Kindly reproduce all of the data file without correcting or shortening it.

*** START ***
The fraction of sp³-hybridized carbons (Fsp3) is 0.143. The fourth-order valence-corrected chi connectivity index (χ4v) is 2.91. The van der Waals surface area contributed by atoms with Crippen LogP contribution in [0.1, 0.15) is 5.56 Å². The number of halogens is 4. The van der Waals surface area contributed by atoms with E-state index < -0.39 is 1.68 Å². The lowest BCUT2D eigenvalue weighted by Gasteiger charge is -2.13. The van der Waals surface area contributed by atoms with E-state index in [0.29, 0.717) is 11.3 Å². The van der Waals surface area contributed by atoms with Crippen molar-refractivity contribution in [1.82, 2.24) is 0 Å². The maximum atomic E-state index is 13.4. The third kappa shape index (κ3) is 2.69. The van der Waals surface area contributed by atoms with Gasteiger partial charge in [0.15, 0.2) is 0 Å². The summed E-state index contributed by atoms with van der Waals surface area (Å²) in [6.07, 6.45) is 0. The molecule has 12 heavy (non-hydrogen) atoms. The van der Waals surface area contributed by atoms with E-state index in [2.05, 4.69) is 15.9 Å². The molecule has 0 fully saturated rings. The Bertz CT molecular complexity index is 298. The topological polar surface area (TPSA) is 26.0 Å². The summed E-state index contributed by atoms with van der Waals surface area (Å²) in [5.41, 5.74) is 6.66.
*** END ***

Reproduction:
The fraction of sp³-hybridized carbons (Fsp3) is 0.143. The fourth-order valence-corrected chi connectivity index (χ4v) is 2.91. The van der Waals surface area contributed by atoms with Crippen LogP contribution in [0.1, 0.15) is 5.56 Å². The number of halogens is 4. The van der Waals surface area contributed by atoms with E-state index < -0.39 is 1.68 Å². The lowest BCUT2D eigenvalue weighted by Gasteiger charge is -2.13. The van der Waals surface area contributed by atoms with E-state index in [0.29, 0.717) is 11.3 Å². The van der Waals surface area contributed by atoms with Crippen molar-refractivity contribution in [1.82, 2.24) is 0 Å². The maximum atomic E-state index is 13.4. The third kappa shape index (κ3) is 2.69. The van der Waals surface area contributed by atoms with Gasteiger partial charge in [0.15, 0.2) is 0 Å². The summed E-state index contributed by atoms with van der Waals surface area (Å²) in [6.07, 6.45) is 0. The molecule has 12 heavy (non-hydrogen) atoms. The van der Waals surface area contributed by atoms with E-state index in [2.05, 4.69) is 15.9 Å². The molecule has 0 fully saturated rings. The Bertz CT molecular complexity index is 298. The topological polar surface area (TPSA) is 26.0 Å². The summed E-state index contributed by atoms with van der Waals surface area (Å²) in [5.41, 5.74) is 6.66.